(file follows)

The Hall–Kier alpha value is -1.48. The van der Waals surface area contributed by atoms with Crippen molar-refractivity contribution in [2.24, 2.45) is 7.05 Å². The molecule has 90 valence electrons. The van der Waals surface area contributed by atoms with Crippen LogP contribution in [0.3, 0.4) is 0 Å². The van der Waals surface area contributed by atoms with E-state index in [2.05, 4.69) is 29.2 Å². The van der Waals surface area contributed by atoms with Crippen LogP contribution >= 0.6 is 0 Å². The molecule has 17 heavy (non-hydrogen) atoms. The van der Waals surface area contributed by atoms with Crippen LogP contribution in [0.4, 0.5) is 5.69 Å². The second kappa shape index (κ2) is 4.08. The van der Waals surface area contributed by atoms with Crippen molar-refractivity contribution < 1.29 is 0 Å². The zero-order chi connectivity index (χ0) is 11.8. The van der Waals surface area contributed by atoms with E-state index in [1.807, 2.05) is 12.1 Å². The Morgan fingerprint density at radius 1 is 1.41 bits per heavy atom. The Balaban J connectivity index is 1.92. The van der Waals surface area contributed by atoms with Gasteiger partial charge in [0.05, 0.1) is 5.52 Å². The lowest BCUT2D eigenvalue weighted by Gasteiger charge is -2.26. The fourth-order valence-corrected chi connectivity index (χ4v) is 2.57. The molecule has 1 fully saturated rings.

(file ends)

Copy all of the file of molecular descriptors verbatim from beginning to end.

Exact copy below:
The Hall–Kier alpha value is -1.48. The van der Waals surface area contributed by atoms with Crippen molar-refractivity contribution in [2.24, 2.45) is 7.05 Å². The molecule has 90 valence electrons. The van der Waals surface area contributed by atoms with Crippen LogP contribution in [0.3, 0.4) is 0 Å². The van der Waals surface area contributed by atoms with E-state index in [2.05, 4.69) is 29.2 Å². The van der Waals surface area contributed by atoms with Crippen LogP contribution >= 0.6 is 0 Å². The molecule has 17 heavy (non-hydrogen) atoms. The van der Waals surface area contributed by atoms with Crippen LogP contribution in [0.4, 0.5) is 5.69 Å². The second kappa shape index (κ2) is 4.08. The van der Waals surface area contributed by atoms with Crippen molar-refractivity contribution < 1.29 is 0 Å². The zero-order chi connectivity index (χ0) is 11.8. The van der Waals surface area contributed by atoms with E-state index in [1.807, 2.05) is 12.1 Å². The Morgan fingerprint density at radius 1 is 1.41 bits per heavy atom. The Balaban J connectivity index is 1.92. The van der Waals surface area contributed by atoms with Gasteiger partial charge in [0.05, 0.1) is 5.52 Å². The lowest BCUT2D eigenvalue weighted by Gasteiger charge is -2.26. The fourth-order valence-corrected chi connectivity index (χ4v) is 2.57. The molecule has 1 fully saturated rings.